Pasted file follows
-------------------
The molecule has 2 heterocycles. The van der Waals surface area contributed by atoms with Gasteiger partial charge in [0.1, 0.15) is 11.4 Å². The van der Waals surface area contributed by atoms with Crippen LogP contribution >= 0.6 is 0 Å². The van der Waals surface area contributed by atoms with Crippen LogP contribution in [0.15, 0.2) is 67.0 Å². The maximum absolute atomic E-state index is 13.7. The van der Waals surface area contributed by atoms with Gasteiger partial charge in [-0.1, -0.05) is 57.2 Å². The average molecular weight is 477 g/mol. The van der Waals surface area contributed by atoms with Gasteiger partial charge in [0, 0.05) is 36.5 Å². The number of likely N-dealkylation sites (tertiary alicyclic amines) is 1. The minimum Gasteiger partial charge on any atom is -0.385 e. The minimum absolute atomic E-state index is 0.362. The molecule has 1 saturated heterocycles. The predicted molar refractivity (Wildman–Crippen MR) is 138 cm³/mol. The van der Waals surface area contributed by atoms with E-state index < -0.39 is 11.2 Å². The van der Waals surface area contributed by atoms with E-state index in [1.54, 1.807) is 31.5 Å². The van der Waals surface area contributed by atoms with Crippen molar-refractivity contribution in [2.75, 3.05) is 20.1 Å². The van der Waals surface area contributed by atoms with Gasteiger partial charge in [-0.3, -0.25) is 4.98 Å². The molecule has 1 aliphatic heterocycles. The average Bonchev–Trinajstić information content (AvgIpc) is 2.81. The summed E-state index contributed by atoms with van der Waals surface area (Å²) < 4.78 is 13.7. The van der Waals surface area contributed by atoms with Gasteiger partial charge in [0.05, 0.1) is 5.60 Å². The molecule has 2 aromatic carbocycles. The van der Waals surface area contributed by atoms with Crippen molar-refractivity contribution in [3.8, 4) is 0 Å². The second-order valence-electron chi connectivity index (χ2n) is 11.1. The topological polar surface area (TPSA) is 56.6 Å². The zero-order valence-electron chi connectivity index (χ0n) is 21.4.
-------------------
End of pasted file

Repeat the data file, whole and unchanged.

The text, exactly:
The molecule has 2 heterocycles. The van der Waals surface area contributed by atoms with Gasteiger partial charge in [0.1, 0.15) is 11.4 Å². The van der Waals surface area contributed by atoms with Crippen LogP contribution >= 0.6 is 0 Å². The van der Waals surface area contributed by atoms with Crippen LogP contribution in [0.15, 0.2) is 67.0 Å². The maximum absolute atomic E-state index is 13.7. The van der Waals surface area contributed by atoms with Gasteiger partial charge in [-0.1, -0.05) is 57.2 Å². The average molecular weight is 477 g/mol. The van der Waals surface area contributed by atoms with Gasteiger partial charge in [0, 0.05) is 36.5 Å². The number of likely N-dealkylation sites (tertiary alicyclic amines) is 1. The minimum Gasteiger partial charge on any atom is -0.385 e. The minimum absolute atomic E-state index is 0.362. The molecule has 1 saturated heterocycles. The predicted molar refractivity (Wildman–Crippen MR) is 138 cm³/mol. The van der Waals surface area contributed by atoms with E-state index < -0.39 is 11.2 Å². The van der Waals surface area contributed by atoms with E-state index in [1.54, 1.807) is 31.5 Å². The van der Waals surface area contributed by atoms with Crippen molar-refractivity contribution in [2.75, 3.05) is 20.1 Å². The van der Waals surface area contributed by atoms with Gasteiger partial charge in [-0.3, -0.25) is 4.98 Å². The molecule has 1 aliphatic heterocycles. The average Bonchev–Trinajstić information content (AvgIpc) is 2.81. The summed E-state index contributed by atoms with van der Waals surface area (Å²) < 4.78 is 13.7. The van der Waals surface area contributed by atoms with Gasteiger partial charge in [0.05, 0.1) is 5.60 Å². The molecule has 2 aromatic carbocycles. The van der Waals surface area contributed by atoms with Crippen molar-refractivity contribution in [3.8, 4) is 0 Å². The second-order valence-electron chi connectivity index (χ2n) is 11.1. The topological polar surface area (TPSA) is 56.6 Å². The zero-order valence-electron chi connectivity index (χ0n) is 21.4.